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There are risks associated with advanced maternal age, defined by age 40 and older
Many women are delaying childbearing until their 30s and 40s, but there are risks associated with pregnancy and advanced maternal age.
In 1999, the average age of first time moms in this country was 24. By 2014, that number had climbed to 26. Data from the same year revealed 9.1 percent of first time moms were over age 35.
There are a number of reasons why women delay childbearing. Education, career development, waiting to meet the right person and finances are just a few of factors behind the maternal age increase. And while there are advantages (financial stability, maturity, work schedule flexibility), there are also health risks associated with delayed childbearing.
It is certainly possible for a woman to have a healthy baby in her 30s or even 40s, but getting pregnant may be more difficult and the complication risk higher.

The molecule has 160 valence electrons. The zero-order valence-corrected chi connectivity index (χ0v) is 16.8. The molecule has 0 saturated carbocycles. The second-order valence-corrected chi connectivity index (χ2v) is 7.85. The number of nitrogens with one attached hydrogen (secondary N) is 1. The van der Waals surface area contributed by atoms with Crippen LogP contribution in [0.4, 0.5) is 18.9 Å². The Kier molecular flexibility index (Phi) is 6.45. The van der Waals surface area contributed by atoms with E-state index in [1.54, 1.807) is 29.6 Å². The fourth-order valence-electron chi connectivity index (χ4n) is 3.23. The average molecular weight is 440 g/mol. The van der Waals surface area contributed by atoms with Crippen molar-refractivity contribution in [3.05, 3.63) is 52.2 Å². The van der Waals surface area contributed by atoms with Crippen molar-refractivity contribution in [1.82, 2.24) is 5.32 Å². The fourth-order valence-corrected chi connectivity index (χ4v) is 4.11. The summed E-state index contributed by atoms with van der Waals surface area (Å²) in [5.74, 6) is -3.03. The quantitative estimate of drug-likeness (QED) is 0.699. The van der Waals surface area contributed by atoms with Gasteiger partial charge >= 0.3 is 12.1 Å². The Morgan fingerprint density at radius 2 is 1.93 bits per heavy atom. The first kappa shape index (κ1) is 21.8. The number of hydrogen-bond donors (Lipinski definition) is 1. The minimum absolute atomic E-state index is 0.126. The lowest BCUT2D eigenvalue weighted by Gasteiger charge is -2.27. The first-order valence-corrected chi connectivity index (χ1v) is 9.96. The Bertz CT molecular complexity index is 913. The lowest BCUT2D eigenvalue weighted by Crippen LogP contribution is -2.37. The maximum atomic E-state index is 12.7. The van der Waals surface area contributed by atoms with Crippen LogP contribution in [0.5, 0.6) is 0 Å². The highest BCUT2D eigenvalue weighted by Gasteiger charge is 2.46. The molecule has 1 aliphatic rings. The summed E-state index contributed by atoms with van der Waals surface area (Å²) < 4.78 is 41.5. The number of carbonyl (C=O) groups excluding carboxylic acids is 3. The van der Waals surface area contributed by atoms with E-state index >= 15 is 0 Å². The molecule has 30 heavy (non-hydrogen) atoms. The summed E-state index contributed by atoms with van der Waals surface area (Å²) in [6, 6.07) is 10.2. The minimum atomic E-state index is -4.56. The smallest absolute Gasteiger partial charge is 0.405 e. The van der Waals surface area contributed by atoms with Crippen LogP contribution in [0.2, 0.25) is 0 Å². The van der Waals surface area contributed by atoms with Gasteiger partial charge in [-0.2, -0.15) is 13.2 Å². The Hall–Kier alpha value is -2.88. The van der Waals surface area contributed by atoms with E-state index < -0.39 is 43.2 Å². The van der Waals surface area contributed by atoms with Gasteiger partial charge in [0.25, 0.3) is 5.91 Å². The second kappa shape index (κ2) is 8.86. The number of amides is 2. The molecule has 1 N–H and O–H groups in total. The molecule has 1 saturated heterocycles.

A woman’s ability to reproduce begins to decline around age 32 and progresses naturally from there. Around age 37 the decline becomes more rapid, primarily due to decreasing egg quality and quantity. By age 44, the vast majority of women are no longer fertile.
Pregnancy in a woman of advanced maternal age is likely to be more difficult and all pregnancies in women over age 35 are considered to be high-risk. Factors that make pregnancy for older moms riskier include:
Obstetric management is extremely important for women of advanced maternal age. Women age 40 and over who wish to become pregnant should take the following steps:
Since all pregnancies after age 35 are considered high-risk, a number of special tests may be recommended including:
Women who have a high-risk pregnancy due to advanced maternal age should report any changes in their health or pregnancy to their OBGYN immediately. Staying vigilant and following recommended precautions help to keep both mom and baby safe.
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